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Migrant crisis in NY will require a ‘substantial’ amount of money, Hochul says

Gov. Kathy Hochul answers questions from the media on the state budget and other issues at the New York State Capitol on Sept. 26, 2023.
Mike Groll
/
Office of Gov. Kathy Hochul
Gov. Kathy Hochul answers questions from the media on the state budget and other issues at the New York State Capitol on Sept. 26, 2023.

New York’s ongoing migrant crisis will likely require a “substantial” amount of money in the new state budget to manage the continuing arrival of tens of thousands of asylum-seekers into the state, Gov. Kathy Hochul said.

The governor’s budget plan is not due until January, but Hochul said she and her aides are mapping out details now. The state has already spent $1.7 billion, including $1 billion to reimburse New York City’s costs in housing and feeding the migrants. And in a memo to President Biden asking for help, she said that the costs in the next year could reach $4.5 billion.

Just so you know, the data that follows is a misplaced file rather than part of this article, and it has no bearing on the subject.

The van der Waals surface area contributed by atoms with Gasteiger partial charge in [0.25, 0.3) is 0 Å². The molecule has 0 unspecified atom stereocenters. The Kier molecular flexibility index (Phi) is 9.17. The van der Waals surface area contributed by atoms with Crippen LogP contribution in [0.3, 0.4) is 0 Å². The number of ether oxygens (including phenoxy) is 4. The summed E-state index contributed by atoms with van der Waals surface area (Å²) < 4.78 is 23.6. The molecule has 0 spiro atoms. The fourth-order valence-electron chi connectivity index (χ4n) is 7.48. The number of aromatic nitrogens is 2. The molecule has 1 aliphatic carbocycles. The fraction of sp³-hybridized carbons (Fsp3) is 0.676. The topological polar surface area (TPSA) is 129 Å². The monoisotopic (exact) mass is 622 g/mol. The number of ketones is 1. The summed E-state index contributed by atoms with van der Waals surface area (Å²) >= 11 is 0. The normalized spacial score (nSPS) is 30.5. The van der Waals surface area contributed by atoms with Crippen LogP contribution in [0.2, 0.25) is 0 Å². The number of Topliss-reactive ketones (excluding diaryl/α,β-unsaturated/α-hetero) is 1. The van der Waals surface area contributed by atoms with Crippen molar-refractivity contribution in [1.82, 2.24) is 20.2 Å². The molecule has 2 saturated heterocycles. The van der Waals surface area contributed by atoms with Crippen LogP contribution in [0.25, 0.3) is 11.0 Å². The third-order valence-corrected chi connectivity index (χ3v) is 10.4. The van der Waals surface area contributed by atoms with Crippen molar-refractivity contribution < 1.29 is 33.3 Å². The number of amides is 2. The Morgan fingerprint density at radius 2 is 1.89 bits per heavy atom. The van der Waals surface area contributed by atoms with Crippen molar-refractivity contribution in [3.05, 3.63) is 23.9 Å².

“How much money will I need in next year's budget?” Hochul asked. “We’re making those estimates right now. But it will be substantial.”

The governor said the state is now paying for 45% of the costs to shelter the asylum-seekers, including at unused space in the state-run Creedmoor Psychiatric Center in Queens, and the former U.S. Naval air station Floyd Bennett Field in Brooklyn.

She said the state is also providing millions in funding to legal services providers to expedite the asylum-seekers’ paperwork and to staff a portal at the state Department of Labor to match potential employers and the migrants from Venezuela once they obtain their expedited work permits authorized by the Biden administration.

New York is also funding 2,200 National Guard posts to help with the migrants.

“None of it was projected,” Hochul said. “That's why we set aside money, so we can be responsive when a crisis happens.”

Hochul said there’s always a chance that fewer migrants could seek border crossings in the coming months, or that the president and Congress could come up with policies to ease the situation. But she said the state needs to be prepared for the crisis to continue for a while.

Karen DeWitt is Capitol Bureau chief for the New York Public News Network, composed of a dozen newsrooms across the state. She has covered state government and politics for the network since 1990.